Panel and Appellate Body proceedings

Further to a second request to establish a panel by the EC, the DSB established a panel at its meeting on 16 June 1999. Dominica, Ecuador, India, Jamaica, Japan and St. Lucia reserved their third party rights. On 29 September 1999, the EC requested the Director-General to determine the composition of the Panel. On 8 October 1999, the Panel was composed. The report of the panel was circulated to Members on 17 July 2000. The panel found that:

  • the US measure of 3 March 1999 was seeking to redress a WTO violation and was thus covered by Article 23.1 of the DSU;
     
  • by putting into place that measure prior to the time authorized by the DSB, the US made a unilateral determination that the revised EC bananas regime in respect of its bananas import, sales and distribution regime violated WTO rules, contrary to Articles 23.2(a) and 21.5, first sentence, of the DSU. In doing so, the United States did not abide by the DSU and thus also violated Article 23.1 together with Article 23.2(a) and 21.5 of the DSU;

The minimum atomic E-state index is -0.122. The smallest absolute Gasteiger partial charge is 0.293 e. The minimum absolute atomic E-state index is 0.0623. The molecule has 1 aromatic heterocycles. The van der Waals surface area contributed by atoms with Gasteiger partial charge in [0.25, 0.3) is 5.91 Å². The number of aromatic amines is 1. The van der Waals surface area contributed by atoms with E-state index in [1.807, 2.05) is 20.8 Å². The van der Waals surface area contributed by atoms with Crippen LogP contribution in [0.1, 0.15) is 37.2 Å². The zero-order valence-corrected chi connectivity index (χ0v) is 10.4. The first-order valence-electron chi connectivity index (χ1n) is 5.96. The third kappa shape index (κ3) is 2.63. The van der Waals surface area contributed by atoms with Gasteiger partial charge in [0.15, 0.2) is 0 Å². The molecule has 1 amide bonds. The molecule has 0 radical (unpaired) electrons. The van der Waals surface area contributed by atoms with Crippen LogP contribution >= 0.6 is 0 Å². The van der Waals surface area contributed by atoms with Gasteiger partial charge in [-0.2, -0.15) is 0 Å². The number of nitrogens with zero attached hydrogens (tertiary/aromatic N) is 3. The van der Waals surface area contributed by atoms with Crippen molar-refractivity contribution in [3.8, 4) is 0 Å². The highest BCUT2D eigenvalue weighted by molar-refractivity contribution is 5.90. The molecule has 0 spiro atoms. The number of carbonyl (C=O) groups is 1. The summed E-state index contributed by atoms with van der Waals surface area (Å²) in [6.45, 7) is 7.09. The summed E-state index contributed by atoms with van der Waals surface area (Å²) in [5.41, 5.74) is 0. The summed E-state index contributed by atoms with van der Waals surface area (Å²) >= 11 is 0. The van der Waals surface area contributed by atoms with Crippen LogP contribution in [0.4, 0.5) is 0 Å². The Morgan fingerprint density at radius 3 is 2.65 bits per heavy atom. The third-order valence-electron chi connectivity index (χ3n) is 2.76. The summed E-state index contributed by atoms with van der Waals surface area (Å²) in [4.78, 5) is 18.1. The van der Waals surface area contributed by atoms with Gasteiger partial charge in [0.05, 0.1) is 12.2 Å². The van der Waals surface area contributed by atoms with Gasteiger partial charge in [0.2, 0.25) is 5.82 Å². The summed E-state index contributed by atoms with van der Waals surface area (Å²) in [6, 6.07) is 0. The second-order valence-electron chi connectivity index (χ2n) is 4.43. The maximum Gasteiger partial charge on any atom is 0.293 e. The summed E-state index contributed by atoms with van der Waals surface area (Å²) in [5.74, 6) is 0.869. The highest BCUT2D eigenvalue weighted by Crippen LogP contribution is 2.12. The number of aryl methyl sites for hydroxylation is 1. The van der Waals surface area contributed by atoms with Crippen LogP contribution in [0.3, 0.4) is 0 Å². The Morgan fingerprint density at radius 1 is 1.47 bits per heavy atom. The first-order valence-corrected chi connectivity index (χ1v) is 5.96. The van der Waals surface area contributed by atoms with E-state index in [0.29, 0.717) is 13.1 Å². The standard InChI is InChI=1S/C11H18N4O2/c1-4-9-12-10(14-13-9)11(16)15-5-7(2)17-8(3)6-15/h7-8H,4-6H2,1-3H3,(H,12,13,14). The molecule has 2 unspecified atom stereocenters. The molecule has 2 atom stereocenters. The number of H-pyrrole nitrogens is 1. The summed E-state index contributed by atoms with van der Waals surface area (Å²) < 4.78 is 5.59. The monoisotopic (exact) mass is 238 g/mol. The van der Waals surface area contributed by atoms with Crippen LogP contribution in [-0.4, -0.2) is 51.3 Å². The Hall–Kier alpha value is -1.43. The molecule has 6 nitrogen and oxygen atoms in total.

• the increased bonding requirements of the measure of 3 March 1999 as such led to violations of Articles II:1(a) and II:1(b), first sentence (one panelist dissented, considering that those requirements rather violated Article XI:1 of the GATT 1994);
     
  • the increased interest charges, costs and fees resulting from the 3 March Measure violated Article II:1(b), last sentence;
     
  • the measure in question also violated Article I of the GATT 1994;